rbianco3's picture

Sand bags won't help anything with direct Cat-5 hit. 

My Uncle has lived in S. Florida all his life- working in insurance- he bails the fuck out for Cat-5

Let the Jews stay and suffer Gods wrath- if they leave - rob them blind.

Cloud9.5's picture

This will be hurricane number 5 for me.  Here on the ridge flooding is generally not an issue.  Spin off tornados are the major concern.  Following that, the next big concern is how long will the grid be down?  We are fortunate in that we live on a line that services a major hospital.  They tend to get the power back up in 4 or 5 days.  Anybody who has been through this is already prepared.  The real pain in the butt is all the debris and taking care of the old people who are dependent on us.

 

My heart goes out to Huston.  I know what they are going through.  If it is our turn we will step up and take it.

man from glad's picture

Me too. When Francis and Jeanne hit we were without power for 8 days. We were already prepared but you are never prepared enough it seems. 

man from glad's picture

"the storm could dump up to 10" of rain"

Sounds low to me. More like 30" minimum

balz's picture

It depends how fast it moves. 10" is still a lot of rain.

Sugarcandy Mountain's picture

Rather depends on the elevation of your house.

NIRP Diggler's picture

Yes it is.  But, 10 inches was about what was coming down during the slack times here last weekend.  It rained 21.5 inches at my house last Sunday.

Swampster's picture

Based on your hydrological or meteorological background, or what?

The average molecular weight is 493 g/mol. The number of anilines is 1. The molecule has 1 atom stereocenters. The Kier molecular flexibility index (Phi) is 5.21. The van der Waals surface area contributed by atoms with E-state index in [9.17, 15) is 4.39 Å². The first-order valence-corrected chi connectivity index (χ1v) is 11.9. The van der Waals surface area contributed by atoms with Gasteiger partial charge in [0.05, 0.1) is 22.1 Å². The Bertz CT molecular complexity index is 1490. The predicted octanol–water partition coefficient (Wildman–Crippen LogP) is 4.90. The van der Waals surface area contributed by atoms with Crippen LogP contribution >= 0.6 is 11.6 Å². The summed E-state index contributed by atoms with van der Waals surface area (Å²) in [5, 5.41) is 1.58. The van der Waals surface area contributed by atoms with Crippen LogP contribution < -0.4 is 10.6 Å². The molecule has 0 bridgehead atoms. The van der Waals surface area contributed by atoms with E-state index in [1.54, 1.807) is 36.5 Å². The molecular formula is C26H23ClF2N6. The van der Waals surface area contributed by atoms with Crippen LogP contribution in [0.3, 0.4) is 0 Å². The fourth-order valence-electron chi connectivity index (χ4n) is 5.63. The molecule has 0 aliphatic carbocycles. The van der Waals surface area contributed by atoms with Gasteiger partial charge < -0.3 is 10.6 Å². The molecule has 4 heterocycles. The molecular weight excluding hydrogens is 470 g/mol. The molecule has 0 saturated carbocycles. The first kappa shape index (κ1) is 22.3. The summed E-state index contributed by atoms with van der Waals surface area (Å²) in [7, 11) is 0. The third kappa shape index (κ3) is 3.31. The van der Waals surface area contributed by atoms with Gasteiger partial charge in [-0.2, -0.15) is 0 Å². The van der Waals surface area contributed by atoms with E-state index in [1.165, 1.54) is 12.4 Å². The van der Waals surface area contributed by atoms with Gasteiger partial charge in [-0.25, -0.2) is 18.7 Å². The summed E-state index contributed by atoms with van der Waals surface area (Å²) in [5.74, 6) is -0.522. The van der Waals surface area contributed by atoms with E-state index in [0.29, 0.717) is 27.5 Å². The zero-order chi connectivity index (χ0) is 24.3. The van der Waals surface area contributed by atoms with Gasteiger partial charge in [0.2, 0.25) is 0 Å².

man from glad's picture

Based on living in Florida for decades and experiencing 1/2 a dozen or so hurricanes. Not one has dumped 10" of rain. Shoot we'll get 5" with a bad thundersorm here.

robertocarlos's picture

It's going round and round. Obviously it can't hold any water due to the centrifugal forces.

Versengetorix's picture

No hurricans for 10 years - Global Warming!  Two big hurricanes in 1 year - Global Warming!  This is what's so great about the "Climate Change" theory - it covers everything.  Notre Dame wins opening football game of season - Global Warming!

lil dirtball's picture

"Climate change" is weather modification/manipulation/manufacture. "Climate change" is weaponized.

idontcare's picture

Okechobee, Palm Beach, and Martin counties have been bathed in those lovely "contrails" (cough, cough, er um, you know what I am alluding to) since the eclipse.  Co-ink-i-dink?

Proofreder's picture

Bullshit !!!

That is like saying there are no random events; we are all doomed.  No individual action.

Total Bullshit.

Sugarcandy Mountain's picture

Wow. Take a chill pill and stop putting words into my mouth.

Kind of ironic that your nick is "Proofreder". You might want to spellcheck that, moron.

1stepcloser's picture

Red President you get liberal amount of hurricanes

Blue President no Hurricanes.  Was pretty quiet with obummer in office.. 

Give Me Some Truth's picture

Re: No major hurricane in 10 years ...

Actually it was 12 years. And Harvey wasn't really a wind event. It was a massive flood event, caused by a confluence of meteorological (not climate) events. Basically, the rain stuck around in one place for a long time.